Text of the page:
A detailed analysis of climate change mitigation technology patents registered by Canadian researchers and businesses suggests there is a climate change brain drain underway. Canadians may be contributing more to global innovation than to innovation at home.
The report, “Patented Inventions in Climate Change Mitigation Technologies”, was conducted by the Canadian Intellectual Property Office (CIPO), which manages intellectual property, including the patent registry, in Canada. CIPO acknowledges that an analysis of patent activity provides only a crude measure of a country’s inventiveness. Many patents are strategic in nature, not all patents lead to commercialization and not all inventions are patented.
Canadian names are often found on the intellectual property of foreign firms, according to the report. A study cited in the CIPO report also suggests that Canadian researchers worldwide are disproportionately involved in highly innovative work. If Canada’s best and brightest climate researchers are being lured away by international firms, Canada may be weakening its ability to benefit from domestically-earned expertise and giving foreign firms an edge against domestic competitors.
That doesn’t surprise Michael Andrews, a leading intellectual property lawyer and senior partner of the firm Andrews Robichaud in Ottawa.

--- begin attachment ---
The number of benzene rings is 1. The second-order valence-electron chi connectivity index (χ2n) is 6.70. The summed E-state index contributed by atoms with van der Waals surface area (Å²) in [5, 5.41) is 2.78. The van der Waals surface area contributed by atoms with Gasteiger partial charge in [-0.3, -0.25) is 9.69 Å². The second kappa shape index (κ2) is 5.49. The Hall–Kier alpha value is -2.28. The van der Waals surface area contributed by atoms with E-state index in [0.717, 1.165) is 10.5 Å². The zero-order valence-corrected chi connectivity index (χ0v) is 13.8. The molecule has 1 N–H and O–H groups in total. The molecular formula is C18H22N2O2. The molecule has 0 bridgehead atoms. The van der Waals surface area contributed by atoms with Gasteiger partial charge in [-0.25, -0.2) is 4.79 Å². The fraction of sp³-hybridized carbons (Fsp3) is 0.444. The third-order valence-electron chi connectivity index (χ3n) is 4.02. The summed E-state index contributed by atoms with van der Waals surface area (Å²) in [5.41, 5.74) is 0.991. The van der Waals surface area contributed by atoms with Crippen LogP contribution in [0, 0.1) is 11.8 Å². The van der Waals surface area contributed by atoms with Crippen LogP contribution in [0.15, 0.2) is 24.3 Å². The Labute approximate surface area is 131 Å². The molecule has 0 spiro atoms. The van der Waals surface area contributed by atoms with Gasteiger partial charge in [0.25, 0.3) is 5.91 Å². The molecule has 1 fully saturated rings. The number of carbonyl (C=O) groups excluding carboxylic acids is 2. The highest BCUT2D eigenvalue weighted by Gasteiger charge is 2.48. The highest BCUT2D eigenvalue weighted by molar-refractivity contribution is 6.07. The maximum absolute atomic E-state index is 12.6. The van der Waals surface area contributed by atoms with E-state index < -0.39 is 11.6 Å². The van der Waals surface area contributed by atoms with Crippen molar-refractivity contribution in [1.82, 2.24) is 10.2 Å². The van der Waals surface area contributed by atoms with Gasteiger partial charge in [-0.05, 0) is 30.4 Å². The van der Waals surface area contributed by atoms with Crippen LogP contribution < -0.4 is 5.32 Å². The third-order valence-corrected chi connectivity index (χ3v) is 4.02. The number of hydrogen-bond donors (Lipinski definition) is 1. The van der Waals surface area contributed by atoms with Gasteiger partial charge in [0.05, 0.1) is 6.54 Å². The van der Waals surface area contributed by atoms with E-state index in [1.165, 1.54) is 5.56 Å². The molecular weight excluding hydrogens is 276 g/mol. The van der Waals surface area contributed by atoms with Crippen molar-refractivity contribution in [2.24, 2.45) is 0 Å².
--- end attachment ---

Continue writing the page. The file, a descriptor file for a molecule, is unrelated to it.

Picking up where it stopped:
“Canadians are very innovative,” Andrews tells EcoLog News. “Our problem is with respect to commercialization,” and he blames a lack of venture capital. Governments invest heavily in research and development, but pay little heed to the investment environment that’s needed to bring new products to market. If an invention is going to be patented, says Andrews, it will be patented in a marketplace where it is likely to succeed commercially. That’s not Canada.
Meeting the federal government’s carbon targets will require technological breakthroughs, and the CIPO report suggests that Canada is not innovating in those areas where it has a technological advantage.
The CIPO report also finds that Canadian researchers and Canadian businesses are relatively specialized in areas related to hydro-electric energy, the production of non-fossil fuels, nuclear energy and, especially, carbon capture and storage. Surprisingly, though, those are not the areas where researchers and businesses are filing patents. When it comes to patent activity, businesses patent extensively in the transport subgroup, an area where Canada does not have a technological advantage.